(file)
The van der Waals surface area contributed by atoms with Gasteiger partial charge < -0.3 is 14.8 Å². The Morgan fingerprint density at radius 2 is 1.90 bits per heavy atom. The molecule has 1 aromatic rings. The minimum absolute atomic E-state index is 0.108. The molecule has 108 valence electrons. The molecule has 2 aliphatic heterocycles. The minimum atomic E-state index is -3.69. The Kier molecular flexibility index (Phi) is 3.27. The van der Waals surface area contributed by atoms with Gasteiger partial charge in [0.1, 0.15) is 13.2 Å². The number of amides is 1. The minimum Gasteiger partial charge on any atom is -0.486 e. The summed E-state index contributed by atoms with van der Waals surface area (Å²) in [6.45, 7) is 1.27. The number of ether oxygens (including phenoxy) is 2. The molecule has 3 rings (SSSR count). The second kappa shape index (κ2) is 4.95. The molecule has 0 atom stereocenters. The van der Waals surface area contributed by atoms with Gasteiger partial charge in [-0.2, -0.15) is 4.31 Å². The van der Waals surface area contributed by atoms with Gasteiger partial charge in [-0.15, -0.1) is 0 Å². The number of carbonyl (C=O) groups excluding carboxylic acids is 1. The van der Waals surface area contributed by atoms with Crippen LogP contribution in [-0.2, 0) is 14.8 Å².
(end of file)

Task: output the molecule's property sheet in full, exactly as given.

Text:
The van der Waals surface area contributed by atoms with Gasteiger partial charge < -0.3 is 14.8 Å². The Morgan fingerprint density at radius 2 is 1.90 bits per heavy atom. The molecule has 1 aromatic rings. The minimum absolute atomic E-state index is 0.108. The molecule has 108 valence electrons. The molecule has 2 aliphatic heterocycles. The minimum atomic E-state index is -3.69. The Kier molecular flexibility index (Phi) is 3.27. The van der Waals surface area contributed by atoms with Gasteiger partial charge in [0.1, 0.15) is 13.2 Å². The number of amides is 1. The minimum Gasteiger partial charge on any atom is -0.486 e. The summed E-state index contributed by atoms with van der Waals surface area (Å²) in [6.45, 7) is 1.27. The number of ether oxygens (including phenoxy) is 2. The molecule has 3 rings (SSSR count). The second kappa shape index (κ2) is 4.95. The molecule has 0 atom stereocenters. The van der Waals surface area contributed by atoms with Gasteiger partial charge in [-0.2, -0.15) is 4.31 Å². The van der Waals surface area contributed by atoms with Gasteiger partial charge in [-0.15, -0.1) is 0 Å². The number of carbonyl (C=O) groups excluding carboxylic acids is 1. The van der Waals surface area contributed by atoms with Crippen LogP contribution in [-0.2, 0) is 14.8 Å².